Metcalfe said some pioneering tribes, such as the Tulalips of western Washington (one of his early clients), operate networks in metropolitan areas, competing head-to-head with incumbent providers.

"But when you get out into the rural markets, it makes even more sense," he said. "They need it for their own governments, their own enterprises, and their own people, who have traditionally been underserved. But because we have helped them to do that and have it in place, they can reach out to the surrounding communities, which have also been underserved for the most cases. It's starting to resonate with the tribes we've been speaking to, but right now they are interested in solidifying their own requirements."

One of those works-in-progress is the Tribal Digital Village network, run by the Southern California Tribal Chairmen's Association, which offers fixed wireless broadband in territorial lands in San Diego County. Matt Rantanen, the association's technology director, said the network, which currently serves approximately 400 of the county's 2,700 tribal homes on territorial land, needs to overcome remote locations that preclude even being hooked up to the power grid—20 of the network's 23 towers are off-grid and solar-powered.

"We are trying, from the data center out, to build commercial-grade quality of service and we are doing that reservation by reservation," Rantanen said. "As we are doing that, we are picking up more customers where we know we have a tower that won't go down because of weather. Reliability is probably 99% right now and we are trying to get to a minimum of four nines (99.99%)."

Though the non-tribal customer base of the network is still miniscule and the emphasis is on connecting tribal members, Rantanen said if tribes are able to provide reliable broadband for themselves, "and you serve the surrounding community, you'll solve a lot of rural America's problems, for sure."

Piche said he and his colleagues in Lewis County government are delighted with the relationship they have developed with Mohawk Networks.

"We work hand-in-hand with them," he said. "We do weekly teleconferences with our management team and theirs. We have put them in front of all the town supervisors and zoning boards to make sure they understand what's required, and our local government agencies have helped them find landowners who are interested in helping them by agreeing to lease tower space. The response has been amazing. In the first six weeks, we had more than 20 landowners committed. People here are thirsting for broadband in these rural areas and we are really excited the project is working well so far."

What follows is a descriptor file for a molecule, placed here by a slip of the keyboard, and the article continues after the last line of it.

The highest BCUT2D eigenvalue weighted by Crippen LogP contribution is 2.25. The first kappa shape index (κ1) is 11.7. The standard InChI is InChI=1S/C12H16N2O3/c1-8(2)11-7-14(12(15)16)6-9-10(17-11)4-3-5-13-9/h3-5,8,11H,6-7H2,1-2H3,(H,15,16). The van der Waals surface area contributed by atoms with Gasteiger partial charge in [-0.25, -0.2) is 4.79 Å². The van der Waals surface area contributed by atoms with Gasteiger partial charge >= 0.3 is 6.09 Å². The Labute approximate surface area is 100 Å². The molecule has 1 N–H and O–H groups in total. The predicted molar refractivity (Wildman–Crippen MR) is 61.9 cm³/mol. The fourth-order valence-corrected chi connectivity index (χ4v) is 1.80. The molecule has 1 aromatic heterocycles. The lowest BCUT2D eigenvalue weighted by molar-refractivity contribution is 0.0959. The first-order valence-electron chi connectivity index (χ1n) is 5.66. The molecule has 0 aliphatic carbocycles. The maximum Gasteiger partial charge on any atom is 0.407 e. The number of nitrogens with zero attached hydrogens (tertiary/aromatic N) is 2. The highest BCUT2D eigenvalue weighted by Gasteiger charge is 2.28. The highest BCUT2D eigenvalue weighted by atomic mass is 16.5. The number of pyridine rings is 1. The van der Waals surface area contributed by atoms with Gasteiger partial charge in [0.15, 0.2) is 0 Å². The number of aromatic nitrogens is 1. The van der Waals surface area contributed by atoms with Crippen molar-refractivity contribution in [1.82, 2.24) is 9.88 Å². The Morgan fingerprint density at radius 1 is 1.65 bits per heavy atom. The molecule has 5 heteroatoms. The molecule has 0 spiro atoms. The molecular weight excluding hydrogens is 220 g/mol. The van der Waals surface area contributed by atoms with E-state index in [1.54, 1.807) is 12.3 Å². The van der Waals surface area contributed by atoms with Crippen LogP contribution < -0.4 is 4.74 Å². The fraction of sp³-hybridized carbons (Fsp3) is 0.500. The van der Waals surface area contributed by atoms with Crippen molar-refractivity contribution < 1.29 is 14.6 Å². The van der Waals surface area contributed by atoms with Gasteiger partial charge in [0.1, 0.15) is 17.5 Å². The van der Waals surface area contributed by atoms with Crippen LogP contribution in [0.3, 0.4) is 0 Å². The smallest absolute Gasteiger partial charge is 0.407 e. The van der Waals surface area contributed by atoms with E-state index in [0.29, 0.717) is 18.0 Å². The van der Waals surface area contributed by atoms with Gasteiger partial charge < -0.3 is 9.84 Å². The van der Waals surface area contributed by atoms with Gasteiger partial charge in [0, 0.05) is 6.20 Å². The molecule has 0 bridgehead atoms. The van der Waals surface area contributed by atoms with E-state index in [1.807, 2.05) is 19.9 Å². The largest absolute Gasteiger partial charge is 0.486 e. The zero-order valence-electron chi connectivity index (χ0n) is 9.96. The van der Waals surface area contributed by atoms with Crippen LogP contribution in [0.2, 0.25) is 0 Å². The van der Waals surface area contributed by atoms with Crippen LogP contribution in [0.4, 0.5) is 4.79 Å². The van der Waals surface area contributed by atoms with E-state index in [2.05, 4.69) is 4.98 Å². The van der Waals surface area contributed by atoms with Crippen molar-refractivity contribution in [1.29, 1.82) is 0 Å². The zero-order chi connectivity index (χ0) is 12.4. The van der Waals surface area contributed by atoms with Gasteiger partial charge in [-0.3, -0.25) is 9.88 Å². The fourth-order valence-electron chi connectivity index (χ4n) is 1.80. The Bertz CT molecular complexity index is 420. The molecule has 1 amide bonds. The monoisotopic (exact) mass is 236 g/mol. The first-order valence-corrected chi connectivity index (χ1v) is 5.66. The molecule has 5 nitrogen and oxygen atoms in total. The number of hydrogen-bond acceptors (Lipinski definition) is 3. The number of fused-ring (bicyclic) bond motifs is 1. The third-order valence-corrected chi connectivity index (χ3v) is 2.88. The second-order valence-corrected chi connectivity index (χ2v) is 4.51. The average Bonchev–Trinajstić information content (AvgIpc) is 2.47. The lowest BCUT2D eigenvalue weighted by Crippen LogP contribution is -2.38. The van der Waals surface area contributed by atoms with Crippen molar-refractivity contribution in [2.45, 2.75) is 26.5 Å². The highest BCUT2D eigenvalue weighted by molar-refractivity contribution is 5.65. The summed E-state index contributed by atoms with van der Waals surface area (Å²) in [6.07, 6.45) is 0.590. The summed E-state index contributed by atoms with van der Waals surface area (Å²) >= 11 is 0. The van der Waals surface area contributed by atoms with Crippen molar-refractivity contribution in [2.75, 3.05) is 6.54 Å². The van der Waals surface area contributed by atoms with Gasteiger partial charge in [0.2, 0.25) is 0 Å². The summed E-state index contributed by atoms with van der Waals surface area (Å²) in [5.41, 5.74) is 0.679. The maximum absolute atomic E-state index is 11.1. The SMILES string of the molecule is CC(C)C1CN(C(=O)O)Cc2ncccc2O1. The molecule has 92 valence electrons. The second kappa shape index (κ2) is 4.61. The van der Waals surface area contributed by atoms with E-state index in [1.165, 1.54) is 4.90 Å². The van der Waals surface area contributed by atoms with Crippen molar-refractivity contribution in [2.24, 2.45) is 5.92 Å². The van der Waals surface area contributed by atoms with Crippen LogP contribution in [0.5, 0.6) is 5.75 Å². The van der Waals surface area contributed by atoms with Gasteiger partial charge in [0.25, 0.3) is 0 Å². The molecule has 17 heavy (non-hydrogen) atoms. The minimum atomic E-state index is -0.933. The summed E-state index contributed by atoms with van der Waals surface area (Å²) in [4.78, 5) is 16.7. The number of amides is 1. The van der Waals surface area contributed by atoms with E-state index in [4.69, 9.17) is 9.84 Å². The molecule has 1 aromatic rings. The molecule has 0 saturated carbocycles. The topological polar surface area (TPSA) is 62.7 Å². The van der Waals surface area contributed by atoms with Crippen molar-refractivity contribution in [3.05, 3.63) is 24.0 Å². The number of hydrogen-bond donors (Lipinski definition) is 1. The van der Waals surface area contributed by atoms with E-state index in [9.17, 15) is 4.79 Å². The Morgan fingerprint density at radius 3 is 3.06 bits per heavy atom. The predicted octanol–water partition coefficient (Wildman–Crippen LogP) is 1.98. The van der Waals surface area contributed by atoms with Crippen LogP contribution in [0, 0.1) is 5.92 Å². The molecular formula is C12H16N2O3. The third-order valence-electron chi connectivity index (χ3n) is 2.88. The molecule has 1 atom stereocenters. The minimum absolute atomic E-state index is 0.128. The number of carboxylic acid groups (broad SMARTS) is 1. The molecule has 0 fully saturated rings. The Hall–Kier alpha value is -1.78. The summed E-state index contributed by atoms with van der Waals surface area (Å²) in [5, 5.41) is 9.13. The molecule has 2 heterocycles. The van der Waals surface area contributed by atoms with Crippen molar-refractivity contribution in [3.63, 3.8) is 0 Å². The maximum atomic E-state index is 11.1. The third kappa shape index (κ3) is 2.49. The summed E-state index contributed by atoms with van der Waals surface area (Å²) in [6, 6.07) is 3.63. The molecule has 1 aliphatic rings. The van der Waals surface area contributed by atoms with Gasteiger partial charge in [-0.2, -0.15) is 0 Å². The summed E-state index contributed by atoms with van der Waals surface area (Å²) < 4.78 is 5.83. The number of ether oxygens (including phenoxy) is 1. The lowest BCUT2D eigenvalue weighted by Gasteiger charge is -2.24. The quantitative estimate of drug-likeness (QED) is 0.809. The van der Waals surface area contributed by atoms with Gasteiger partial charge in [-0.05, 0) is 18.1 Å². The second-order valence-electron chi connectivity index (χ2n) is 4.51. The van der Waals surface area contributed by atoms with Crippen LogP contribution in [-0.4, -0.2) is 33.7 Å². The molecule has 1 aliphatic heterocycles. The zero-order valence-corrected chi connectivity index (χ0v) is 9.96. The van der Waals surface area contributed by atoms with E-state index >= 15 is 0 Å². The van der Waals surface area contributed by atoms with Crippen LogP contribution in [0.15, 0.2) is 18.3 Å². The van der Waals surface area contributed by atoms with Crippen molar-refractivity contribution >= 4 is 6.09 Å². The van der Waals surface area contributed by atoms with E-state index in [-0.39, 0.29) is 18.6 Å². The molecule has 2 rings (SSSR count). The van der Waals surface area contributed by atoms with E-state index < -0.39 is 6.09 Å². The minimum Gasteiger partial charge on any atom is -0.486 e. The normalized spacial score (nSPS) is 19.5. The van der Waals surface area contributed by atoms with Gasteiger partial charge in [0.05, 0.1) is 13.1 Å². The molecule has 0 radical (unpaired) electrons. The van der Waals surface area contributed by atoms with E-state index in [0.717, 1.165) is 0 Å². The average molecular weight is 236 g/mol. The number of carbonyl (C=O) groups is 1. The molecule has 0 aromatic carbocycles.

As Mohawk Networks is a publicly owned entity, Susice and Doctor said they believe there is probably an existing "government-to-government" comfort level local municipalities feel when undertaking a partnership with the St. Regis nation. Native Network's Metcalfe also said he thought tribally owned networks may have a slightly easier time getting off the ground, as they have a built-in customer base on territorial lands as well as access to some financing non-tribal networks might not have. Doctor said even the tribe's initial territorial fiber network, which was financed through a $10.5-million grant from the U.S. Agriculture Department, could not have been built with private funds alone, and Piche said he doubts any private operator would have ventured into Lewis County without state funding.

Even when government involvement is not official, some tribal network operators see a benefit of public sector involvement. Rantanen said the California State Department of Technology's willingness to help the association negotiate with the region's long-haul fiber providers (ultimately, the state's intercession was not needed) lowered his wholesale cost by 75% and more, and enabled him to establish redundant fiber connections at either end of his network.

Piche said the Lewis County buildout is on schedule for completion by the end of next year. "We are trying to get up the 12 main 911 towers and the initial repeater towers by the end of 2018 and by the end of 2019 we should have the full 97% coverage of the county," he said.

Meanwhile, Mohawk Networks is continuing to live up to its commitment to its neighbors elsewhere in the North Country by expanding North Country Broadband's footprint. On Jan. 31, Gov. Andrew Cuomo announced the company was receiving another $10.9 million in state, federal, and private broadband funding to run 26 miles of backbone fiber to provide connection to five fixed wireless towers in Franklin County, to deliver high speed Internet service to 1,286 unserved households.

Gregory Goth is an Oakville, CT-based writer who specializes in science and technology.